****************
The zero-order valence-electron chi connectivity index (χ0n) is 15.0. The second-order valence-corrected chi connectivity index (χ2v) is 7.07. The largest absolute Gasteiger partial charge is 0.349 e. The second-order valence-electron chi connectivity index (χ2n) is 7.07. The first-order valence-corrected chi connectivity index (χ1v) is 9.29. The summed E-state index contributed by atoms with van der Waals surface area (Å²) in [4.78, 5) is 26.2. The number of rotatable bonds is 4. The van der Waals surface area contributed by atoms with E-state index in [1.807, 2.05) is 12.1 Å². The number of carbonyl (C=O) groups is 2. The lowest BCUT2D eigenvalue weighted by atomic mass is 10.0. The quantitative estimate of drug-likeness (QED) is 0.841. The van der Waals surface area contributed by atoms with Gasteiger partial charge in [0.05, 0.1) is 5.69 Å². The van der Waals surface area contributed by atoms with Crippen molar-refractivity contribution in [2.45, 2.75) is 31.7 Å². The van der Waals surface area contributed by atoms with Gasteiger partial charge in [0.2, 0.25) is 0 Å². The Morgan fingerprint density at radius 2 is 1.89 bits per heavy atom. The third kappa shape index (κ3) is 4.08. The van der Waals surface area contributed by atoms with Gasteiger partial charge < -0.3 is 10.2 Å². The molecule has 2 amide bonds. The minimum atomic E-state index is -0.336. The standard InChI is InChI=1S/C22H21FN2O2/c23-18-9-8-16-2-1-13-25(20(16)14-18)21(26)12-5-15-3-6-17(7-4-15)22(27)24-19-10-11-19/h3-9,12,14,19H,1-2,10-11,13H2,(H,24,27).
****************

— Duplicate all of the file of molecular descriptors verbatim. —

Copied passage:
The zero-order valence-electron chi connectivity index (χ0n) is 15.0. The second-order valence-corrected chi connectivity index (χ2v) is 7.07. The largest absolute Gasteiger partial charge is 0.349 e. The second-order valence-electron chi connectivity index (χ2n) is 7.07. The first-order valence-corrected chi connectivity index (χ1v) is 9.29. The summed E-state index contributed by atoms with van der Waals surface area (Å²) in [4.78, 5) is 26.2. The number of rotatable bonds is 4. The van der Waals surface area contributed by atoms with E-state index in [1.807, 2.05) is 12.1 Å². The number of carbonyl (C=O) groups is 2. The lowest BCUT2D eigenvalue weighted by atomic mass is 10.0. The quantitative estimate of drug-likeness (QED) is 0.841. The van der Waals surface area contributed by atoms with Gasteiger partial charge in [0.05, 0.1) is 5.69 Å². The van der Waals surface area contributed by atoms with Crippen molar-refractivity contribution in [2.45, 2.75) is 31.7 Å². The van der Waals surface area contributed by atoms with Gasteiger partial charge in [0.2, 0.25) is 0 Å². The Morgan fingerprint density at radius 2 is 1.89 bits per heavy atom. The third kappa shape index (κ3) is 4.08. The van der Waals surface area contributed by atoms with Gasteiger partial charge < -0.3 is 10.2 Å². The molecule has 2 amide bonds. The minimum atomic E-state index is -0.336. The standard InChI is InChI=1S/C22H21FN2O2/c23-18-9-8-16-2-1-13-25(20(16)14-18)21(26)12-5-15-3-6-17(7-4-15)22(27)24-19-10-11-19/h3-9,12,14,19H,1-2,10-11,13H2,(H,24,27).